The move came out of a meeting Wednesday between Japanese nuclear experts, government members and professors, CNN reported.
NISA presented a draft report to the meeting that approved stress tests performed on reactor No. 3 and No. 4 at the Kansai Electric Power Co.'s Oi plant.
Kansai Electric said the stress tests show the two reactors are capable of withstanding an earthquake 1.8 times more powerful than the maximum estimated quake for the region, as well as a tsunami 37 feet high.
For the reactors to be restarted, the tests must also be reviewed by the Nuclear Safety Commission and the International Atomic Energy Agency. The government and local communities will then decide whether the plant will be brought back into operation.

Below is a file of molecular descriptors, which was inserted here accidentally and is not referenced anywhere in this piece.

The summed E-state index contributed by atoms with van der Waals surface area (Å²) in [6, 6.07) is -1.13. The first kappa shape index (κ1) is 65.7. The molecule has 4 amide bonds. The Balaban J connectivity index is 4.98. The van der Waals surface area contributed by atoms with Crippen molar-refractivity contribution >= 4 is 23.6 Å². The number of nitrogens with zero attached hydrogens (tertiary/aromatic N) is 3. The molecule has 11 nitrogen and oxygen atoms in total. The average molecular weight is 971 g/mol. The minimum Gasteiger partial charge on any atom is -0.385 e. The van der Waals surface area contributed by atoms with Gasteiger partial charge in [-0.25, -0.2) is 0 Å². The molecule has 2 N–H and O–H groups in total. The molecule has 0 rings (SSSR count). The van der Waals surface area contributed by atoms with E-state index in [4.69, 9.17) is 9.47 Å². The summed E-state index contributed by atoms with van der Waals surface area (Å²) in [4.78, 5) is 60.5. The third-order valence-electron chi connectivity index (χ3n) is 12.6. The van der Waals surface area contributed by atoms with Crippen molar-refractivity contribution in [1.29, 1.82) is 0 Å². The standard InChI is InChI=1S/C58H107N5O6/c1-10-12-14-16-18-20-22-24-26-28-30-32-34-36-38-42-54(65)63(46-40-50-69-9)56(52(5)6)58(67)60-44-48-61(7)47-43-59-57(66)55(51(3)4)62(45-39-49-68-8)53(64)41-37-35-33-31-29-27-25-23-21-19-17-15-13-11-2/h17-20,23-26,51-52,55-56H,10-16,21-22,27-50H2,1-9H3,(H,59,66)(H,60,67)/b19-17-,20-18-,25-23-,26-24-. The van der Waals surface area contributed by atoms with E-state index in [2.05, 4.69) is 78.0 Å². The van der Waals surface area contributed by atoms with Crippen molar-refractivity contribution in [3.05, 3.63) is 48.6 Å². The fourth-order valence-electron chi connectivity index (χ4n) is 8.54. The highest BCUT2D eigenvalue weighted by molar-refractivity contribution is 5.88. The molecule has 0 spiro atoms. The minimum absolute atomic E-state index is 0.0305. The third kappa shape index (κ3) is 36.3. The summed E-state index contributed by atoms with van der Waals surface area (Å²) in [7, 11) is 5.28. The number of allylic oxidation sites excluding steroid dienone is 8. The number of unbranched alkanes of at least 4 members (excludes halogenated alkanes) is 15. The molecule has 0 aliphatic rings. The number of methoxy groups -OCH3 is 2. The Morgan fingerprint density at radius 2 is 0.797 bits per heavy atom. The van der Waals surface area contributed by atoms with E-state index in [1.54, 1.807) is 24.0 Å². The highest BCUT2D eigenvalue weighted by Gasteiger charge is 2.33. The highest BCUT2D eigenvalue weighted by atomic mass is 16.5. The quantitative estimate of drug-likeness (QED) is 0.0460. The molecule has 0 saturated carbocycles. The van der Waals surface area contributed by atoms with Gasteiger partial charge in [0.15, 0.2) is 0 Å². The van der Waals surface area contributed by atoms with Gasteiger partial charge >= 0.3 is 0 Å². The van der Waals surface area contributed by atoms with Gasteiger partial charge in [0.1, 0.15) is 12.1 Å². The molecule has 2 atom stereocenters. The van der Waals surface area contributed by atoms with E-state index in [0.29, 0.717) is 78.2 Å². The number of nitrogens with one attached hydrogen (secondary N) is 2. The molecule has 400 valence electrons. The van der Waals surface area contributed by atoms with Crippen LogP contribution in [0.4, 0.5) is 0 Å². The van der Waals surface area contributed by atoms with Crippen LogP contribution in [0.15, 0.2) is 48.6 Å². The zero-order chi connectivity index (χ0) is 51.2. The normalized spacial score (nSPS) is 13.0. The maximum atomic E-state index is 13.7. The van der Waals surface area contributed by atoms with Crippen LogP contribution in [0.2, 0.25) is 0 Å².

The meeting marks the first time officials met to discuss the restart of Japan's nuclear plants since last year's Fukushima disaster, CNN reported.
Protesters delayed the meeting for several hours because private citizens were not allowed to attend, Kyodo News reported.
"They shut out the citizens," said Ayako Sakine, a Greenpeace member who was involved in the protest. "This is unforgivable."
Industry minister Yukio Edano said it was "totally unacceptable" for the protesters to interfere with a scientific discussion on reactor safety issues.
A monitor with a live-feed of the meeting was made available for public spectators in another room.